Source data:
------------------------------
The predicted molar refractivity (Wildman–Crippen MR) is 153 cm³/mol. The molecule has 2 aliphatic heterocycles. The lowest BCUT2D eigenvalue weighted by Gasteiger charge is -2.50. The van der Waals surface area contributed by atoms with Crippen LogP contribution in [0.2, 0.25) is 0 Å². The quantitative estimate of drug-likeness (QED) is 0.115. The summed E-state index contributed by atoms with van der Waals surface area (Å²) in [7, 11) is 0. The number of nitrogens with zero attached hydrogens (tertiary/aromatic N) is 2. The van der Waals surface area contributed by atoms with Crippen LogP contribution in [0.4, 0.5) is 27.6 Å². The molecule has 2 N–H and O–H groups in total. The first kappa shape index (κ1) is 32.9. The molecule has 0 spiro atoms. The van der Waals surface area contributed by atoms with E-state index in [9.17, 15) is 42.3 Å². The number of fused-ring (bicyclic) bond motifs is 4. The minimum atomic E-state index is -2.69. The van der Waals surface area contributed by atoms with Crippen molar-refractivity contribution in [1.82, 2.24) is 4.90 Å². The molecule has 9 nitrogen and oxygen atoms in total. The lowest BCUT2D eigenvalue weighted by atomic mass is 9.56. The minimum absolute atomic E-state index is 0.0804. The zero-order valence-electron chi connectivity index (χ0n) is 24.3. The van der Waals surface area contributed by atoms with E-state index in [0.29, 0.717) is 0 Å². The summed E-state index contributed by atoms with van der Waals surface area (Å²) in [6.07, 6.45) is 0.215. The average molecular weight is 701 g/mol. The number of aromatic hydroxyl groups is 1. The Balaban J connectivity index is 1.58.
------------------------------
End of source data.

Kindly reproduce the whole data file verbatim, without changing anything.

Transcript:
The predicted molar refractivity (Wildman–Crippen MR) is 153 cm³/mol. The molecule has 2 aliphatic heterocycles. The lowest BCUT2D eigenvalue weighted by Gasteiger charge is -2.50. The van der Waals surface area contributed by atoms with Crippen LogP contribution in [0.2, 0.25) is 0 Å². The quantitative estimate of drug-likeness (QED) is 0.115. The summed E-state index contributed by atoms with van der Waals surface area (Å²) in [7, 11) is 0. The number of nitrogens with zero attached hydrogens (tertiary/aromatic N) is 2. The van der Waals surface area contributed by atoms with Crippen LogP contribution in [0.4, 0.5) is 27.6 Å². The molecule has 2 N–H and O–H groups in total. The first kappa shape index (κ1) is 32.9. The molecule has 0 spiro atoms. The van der Waals surface area contributed by atoms with E-state index in [9.17, 15) is 42.3 Å². The number of fused-ring (bicyclic) bond motifs is 4. The minimum atomic E-state index is -2.69. The van der Waals surface area contributed by atoms with Crippen molar-refractivity contribution in [1.82, 2.24) is 4.90 Å². The molecule has 9 nitrogen and oxygen atoms in total. The lowest BCUT2D eigenvalue weighted by atomic mass is 9.56. The minimum absolute atomic E-state index is 0.0804. The zero-order valence-electron chi connectivity index (χ0n) is 24.3. The van der Waals surface area contributed by atoms with E-state index in [0.29, 0.717) is 0 Å². The summed E-state index contributed by atoms with van der Waals surface area (Å²) in [6.07, 6.45) is 0.215. The average molecular weight is 701 g/mol. The number of aromatic hydroxyl groups is 1. The Balaban J connectivity index is 1.58.